recipe

Jul. 4th, 2009 09:43 pm
gilana: (Default)
I got this recipe from Epicurious and daringly made it for a party today without trying it first. Luckily, it was absolutely delicious, and so I share it with you, my friends.

Cucumber and Watermelon Salad with Hoisin-Lime Dressing
Bon Appétit | July 2002

A Vietnamese-style salad that makes a refreshing accompaniment to any kind of barbecued meat.
Yield: Makes 6 servings

1 1/2 large English hothouse cucumbers, cut into 1/2-inch pieces (about 3 cups)
(I used regular cucumbers and it turned out just fine.)
3 cups 1/2-inch cubes seeded watermelon

3 1/2 tablespoons fresh lime juice
3 tablespoons hoisin sauce
1/4 cup chopped fresh cilantro
2 tablespoons chopped fresh mint
1/3 cup coarsely chopped lightly salted dry-roasted peanuts

Combine cucumbers and watermelon in medium bowl. Cover with plastic wrap and refrigerate at least 15 minutes and up to 4 hours. Drain; discard liquid.

Whisk lime juice and hoisin sauce in small bowl to blend. Pour dressing over cucumber-watermelon mixture and toss gently. Season salad to taste with pepper. Sprinkle salad with cilantro, mint, and then peanuts. Serve immediately.

Dinner

Jun. 24th, 2009 08:35 pm
gilana: (Default)
Cedar-planked chicken thighs with soy-ginger glaze, sautéed garlic scapes, and port wine macerated strawberries (scapes and strawberries fresh from the Davis Sq farmer's market this afternoon.) Damn, I hope this all tastes half as good as it sounds!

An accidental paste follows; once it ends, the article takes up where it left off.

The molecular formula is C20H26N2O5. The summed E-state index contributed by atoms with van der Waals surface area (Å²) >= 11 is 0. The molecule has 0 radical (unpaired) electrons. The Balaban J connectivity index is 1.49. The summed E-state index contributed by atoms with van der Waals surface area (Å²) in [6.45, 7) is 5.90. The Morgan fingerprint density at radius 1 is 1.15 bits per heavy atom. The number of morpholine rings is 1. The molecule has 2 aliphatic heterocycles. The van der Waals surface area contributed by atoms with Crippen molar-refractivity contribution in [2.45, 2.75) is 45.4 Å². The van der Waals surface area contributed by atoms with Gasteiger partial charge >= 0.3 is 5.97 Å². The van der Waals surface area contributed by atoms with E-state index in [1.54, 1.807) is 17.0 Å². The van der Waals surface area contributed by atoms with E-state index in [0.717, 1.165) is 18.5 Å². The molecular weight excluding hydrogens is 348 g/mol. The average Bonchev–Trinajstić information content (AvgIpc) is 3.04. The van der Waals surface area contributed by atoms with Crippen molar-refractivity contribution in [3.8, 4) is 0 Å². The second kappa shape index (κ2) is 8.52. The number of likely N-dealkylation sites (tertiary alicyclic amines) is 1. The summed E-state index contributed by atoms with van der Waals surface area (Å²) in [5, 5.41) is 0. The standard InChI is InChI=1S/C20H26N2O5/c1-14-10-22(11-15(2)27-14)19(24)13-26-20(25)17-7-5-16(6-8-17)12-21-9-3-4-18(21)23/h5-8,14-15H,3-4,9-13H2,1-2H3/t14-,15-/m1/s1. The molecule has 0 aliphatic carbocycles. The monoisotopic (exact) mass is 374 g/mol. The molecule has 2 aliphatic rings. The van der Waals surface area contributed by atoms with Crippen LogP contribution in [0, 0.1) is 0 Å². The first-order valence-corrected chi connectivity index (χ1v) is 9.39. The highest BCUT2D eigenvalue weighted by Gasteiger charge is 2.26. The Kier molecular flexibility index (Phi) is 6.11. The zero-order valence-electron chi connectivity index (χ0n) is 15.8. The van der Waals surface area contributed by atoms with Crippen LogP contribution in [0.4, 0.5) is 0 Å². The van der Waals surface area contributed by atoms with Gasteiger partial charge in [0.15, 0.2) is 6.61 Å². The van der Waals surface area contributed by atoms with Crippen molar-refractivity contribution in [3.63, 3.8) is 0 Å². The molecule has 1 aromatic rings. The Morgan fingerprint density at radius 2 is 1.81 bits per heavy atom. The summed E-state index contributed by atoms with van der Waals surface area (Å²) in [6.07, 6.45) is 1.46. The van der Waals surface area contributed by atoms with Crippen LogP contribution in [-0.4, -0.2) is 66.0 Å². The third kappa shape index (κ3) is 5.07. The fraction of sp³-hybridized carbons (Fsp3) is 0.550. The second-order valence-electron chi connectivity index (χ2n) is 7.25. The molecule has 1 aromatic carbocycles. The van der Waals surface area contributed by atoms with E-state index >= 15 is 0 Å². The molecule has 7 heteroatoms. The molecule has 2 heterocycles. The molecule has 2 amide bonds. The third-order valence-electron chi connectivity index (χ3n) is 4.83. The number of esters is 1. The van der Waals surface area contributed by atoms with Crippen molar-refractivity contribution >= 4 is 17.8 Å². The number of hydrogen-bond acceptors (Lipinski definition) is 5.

Dinner

Jun. 24th, 2009 08:35 pm
gilana: (Default)
Cedar-planked chicken thighs with soy-ginger glaze, sautéed garlic scapes, and port wine macerated strawberries (scapes and strawberries fresh from the Davis Sq farmer's market this afternoon.) Damn, I hope this all tastes half as good as it sounds!
gilana: (Default)
Brought this to [livejournal.com profile] 42itous's picnic, and it was popular (and tasty!) enough that I figured I'd post the recipe here. Quick and easy, I'd totally make it again. I didn't have fresh tarragon on hand, but fresh basil worked fine.

Asparagus, Goat Cheese and Lemon Pasta
Adapted from Bon Appetit

As it turns out, goat cheese makes a really great quick, creamy pasta sauce. And whether you blanche your pasta with asparagus or you swap in fava beans or string beans or seriously, you name it, this comes together so quickly that I forgave it for not winning any beauty contests.

Serves 6

1 pound spiral-shaped pasta
1 pound slender asparagus spears, trimmed, cut into 1- to 1 1/2-inch pieces
1/4 cup olive oil
1 tablespoon finely grated lemon peel
2 teaspoons chopped fresh tarragon plus more for garnish
1 5- to 5 1/2-ounce log soft fresh goat cheese (the pre-crumbled stuff will not melt as well)
Fresh lemon juice to taste (optional)

Cook your pasta in a large pot of well-salted water until it is almost tender, or about three minutes shy of what the package suggests. Add asparagus and cook until firm-tender, another two to three minutes. Drain both pasta and asparagus together, reserving one cup of pasta water.

Meanwhile, combine olive oil, lemon peel, tarragon and cheese in a large bowl, breaking up the goat cheese as you put it in. Add hot pasta and asparagus to bowl, along with a couple splashes of the pasta water. Toss until smoothly combined, adding more pasta water if needed. Season generously with salt and pepper, and lemon juice if you feel it needs a little extra kick. (We did.)